‘Moonfall’ Review

The world can’t end anytime soon in director Roland Emmerich’s latest attempt to recreate the sci-fi/disaster movie anarchy he’s succeeded in films like Independence Day, 2012 and The day after tomorrow. Has many of the same epic elements as its predecessors, Falling Moon looks and sounds like a cinematic blockbuster but comes off surprisingly short in its hammering execution. Filled with unintentional humor, the film certainly seems destined to expose a future incarnation of Mystery Science Theater 3000.

The opening sequence introduces us to two of the main characters, astronauts Jo (Halle Berry) and Brian (Patrick Wilson, reunited with the following director). Midway), was first seen joking about Toto’s “Africa” ​​lyrics while on a NASA repair mission. Just as they were debating the phrase “I bless the rains in Africa”, a mysterious mob, ah, something, attacked their spaceship, bringing in an unlucky colleague. to his death in perpetual orbit.

Falling Moon

Key point

Don’t get caught between this moon and New York City.

Release date: Friday, February 4
Cast: Halle Berry, Patrick Wilson, John Bradley, Michael Pena, Charlie Plummer, Kelly Yu, Eme Ikwuakor, Carolina Bartczak, Donald Sutherland
Manager: Roland Emmerich
Writer: Roland Emmerich, Harald Kloser, Spenser Cohen

Rated PG-13, 2 hours 4 minutes

At least 10 years later, when Brian, who was somehow blamed for the event, was removed from NASA in disgrace while Jo rose to the top. Brian also has personal problems; His ex-wife (Carolina Bartczak) is now remarried to a mean businessman (Michael Peña, wasted in a lack of humor), and his teenage son Sonny (Charlie Plummer) is arrested on drug charges. After a high speed chase with the police. When Brian shows up in the courtroom to assist, he only alienates the judge and makes Sonny’s situation worse.

Read More:   The 10 Best Films of 2022 So Far (The Hollywood Reporter Critics)

If all of this seems like a bit too much in terms of plot details, it’s an indication of the overly messy nature of the script, co-written by Emmerich with Harald Kloser and Spenser Cohen, in which there are too many characters and superfluous incident lasting two hours the movie seems much longer than it should be.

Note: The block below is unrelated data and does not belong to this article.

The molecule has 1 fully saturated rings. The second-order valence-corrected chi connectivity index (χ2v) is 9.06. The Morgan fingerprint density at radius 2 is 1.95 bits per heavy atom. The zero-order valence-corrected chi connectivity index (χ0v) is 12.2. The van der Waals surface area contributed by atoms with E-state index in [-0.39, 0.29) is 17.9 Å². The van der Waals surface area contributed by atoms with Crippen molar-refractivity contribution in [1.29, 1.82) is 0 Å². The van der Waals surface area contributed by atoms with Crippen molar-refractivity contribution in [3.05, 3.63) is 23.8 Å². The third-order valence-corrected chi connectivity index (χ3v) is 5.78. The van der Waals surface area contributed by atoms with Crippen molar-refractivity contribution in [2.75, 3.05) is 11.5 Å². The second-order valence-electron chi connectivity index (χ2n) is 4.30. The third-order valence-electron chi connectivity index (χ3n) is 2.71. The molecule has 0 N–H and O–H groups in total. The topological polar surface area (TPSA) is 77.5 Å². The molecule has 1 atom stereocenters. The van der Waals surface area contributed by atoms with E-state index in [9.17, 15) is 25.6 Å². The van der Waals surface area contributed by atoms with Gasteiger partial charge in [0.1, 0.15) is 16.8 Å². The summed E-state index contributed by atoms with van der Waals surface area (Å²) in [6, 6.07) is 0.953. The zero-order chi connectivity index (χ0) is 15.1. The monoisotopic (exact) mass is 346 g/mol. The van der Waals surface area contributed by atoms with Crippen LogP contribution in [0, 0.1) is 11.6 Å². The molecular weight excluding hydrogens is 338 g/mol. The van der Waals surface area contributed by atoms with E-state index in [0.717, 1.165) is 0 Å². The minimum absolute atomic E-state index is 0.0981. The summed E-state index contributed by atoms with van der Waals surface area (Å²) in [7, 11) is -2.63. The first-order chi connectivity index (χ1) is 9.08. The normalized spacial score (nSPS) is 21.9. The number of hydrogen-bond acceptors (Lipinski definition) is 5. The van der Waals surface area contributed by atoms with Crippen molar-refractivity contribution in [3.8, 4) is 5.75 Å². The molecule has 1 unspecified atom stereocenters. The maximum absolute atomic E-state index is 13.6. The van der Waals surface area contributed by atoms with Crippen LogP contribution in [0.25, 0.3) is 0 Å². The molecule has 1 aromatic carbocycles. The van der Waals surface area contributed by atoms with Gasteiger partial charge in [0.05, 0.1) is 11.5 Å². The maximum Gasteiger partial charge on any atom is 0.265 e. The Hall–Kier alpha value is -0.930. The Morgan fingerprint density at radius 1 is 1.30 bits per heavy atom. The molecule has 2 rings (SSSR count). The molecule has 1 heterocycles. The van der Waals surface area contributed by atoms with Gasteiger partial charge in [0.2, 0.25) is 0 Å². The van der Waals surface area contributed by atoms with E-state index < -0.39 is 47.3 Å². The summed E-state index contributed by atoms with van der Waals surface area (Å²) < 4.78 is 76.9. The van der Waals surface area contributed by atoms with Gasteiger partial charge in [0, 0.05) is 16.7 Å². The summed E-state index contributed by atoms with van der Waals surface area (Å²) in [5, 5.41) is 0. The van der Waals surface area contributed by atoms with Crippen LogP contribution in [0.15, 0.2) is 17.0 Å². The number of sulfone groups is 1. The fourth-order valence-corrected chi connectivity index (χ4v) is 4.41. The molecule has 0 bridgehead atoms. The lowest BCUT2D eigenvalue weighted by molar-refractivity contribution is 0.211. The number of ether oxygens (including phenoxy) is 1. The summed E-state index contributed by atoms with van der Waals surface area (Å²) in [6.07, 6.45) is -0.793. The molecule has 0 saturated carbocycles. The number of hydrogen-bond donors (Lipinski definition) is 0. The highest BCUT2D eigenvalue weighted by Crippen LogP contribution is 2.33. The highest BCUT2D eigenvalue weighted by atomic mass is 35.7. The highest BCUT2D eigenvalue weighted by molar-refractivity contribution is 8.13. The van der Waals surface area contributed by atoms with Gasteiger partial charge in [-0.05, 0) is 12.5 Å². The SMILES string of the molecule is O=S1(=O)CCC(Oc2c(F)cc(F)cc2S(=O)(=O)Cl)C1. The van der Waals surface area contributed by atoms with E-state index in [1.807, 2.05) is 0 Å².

I don’t even know another main character, KC Houseman (John Bradley, Game of Thrones). KC is an amateur scientist who believes that the Moon’s orbit is about to change, with disastrous consequences for the Earth.

And wouldn’t you know it, he’s exactly right, although it seems like it will take forever for Brian and Jo to join the show and join forces to prevent disaster. Jo suddenly became the head of NASA (don’t ask), which allows her to instantly take control of a spaceship and embark on a mission to save the planet with Brian and KC. about going to space because he has irritable bowel syndrome.

Of course, they’re not fast enough to stop the process from happening. The Moon, which has apparently become a “superstructure”, begins to wreak havoc with gravity, causing a series of floods, earthquakes and the like. Suggest the best miniatures that disaster movie money can buy, though they never quite convince despite seemingly a generous special effects budget.

Meanwhile, seemingly working on the theory that a mere space mission to save the planet from extinction isn’t exciting enough, the film throws in yet another gratuitous extra episode involving Sonny, who along with Jo’s adorable young son (Zayn Maloney) and his babysitter (Wenwen Yu), run through snowy Colorado in a desperate attempt to survive, encountering violent criminals on the way. Go.

Read More:   ‘Judy’ Review

By the time the story comes to a fringe conclusion – regarding the ability of aliens to redirect our inner thoughts to communicate with us in terms of what we can understand – it’s clear. Apparently the screenwriters saw it 2001: A Space Odyssey too many times.

All of this could be delicious if Falling Moon create any real power or flair. But Emmerich, who had previously demonstrated his greater artistic ambitions with efforts such as Nameless and Stone wallseems to be going through the motions.

The same can be said of Berry, who sleepwalked throughout the proceedings as if wondering why she was there. Of course, you can’t blame her, as she was written with lines like “Everything we thought we knew about the nature of the universe was out the window.” Wilson and Bradley at least bring some cred to their performance, though most to no avail. And Donald Sutherland appeared in a cameo, briefly bringing the intense energy he brought to Oliver Stone’s. JFK.

Last, Beallich sent you details about the topic “‘Moonfall’ Review❤️️”.Hope with useful information that the article “‘Moonfall’ Review” It will help readers to be more interested in “‘Moonfall’ Review [ ❤️️❤️️ ]”.

Posts “‘Moonfall’ Review” posted by on 2022-07-04 04:51:13. Thank you for reading the article at Beallich.com – Latest Entertainment News, Events… in the US

Back to top button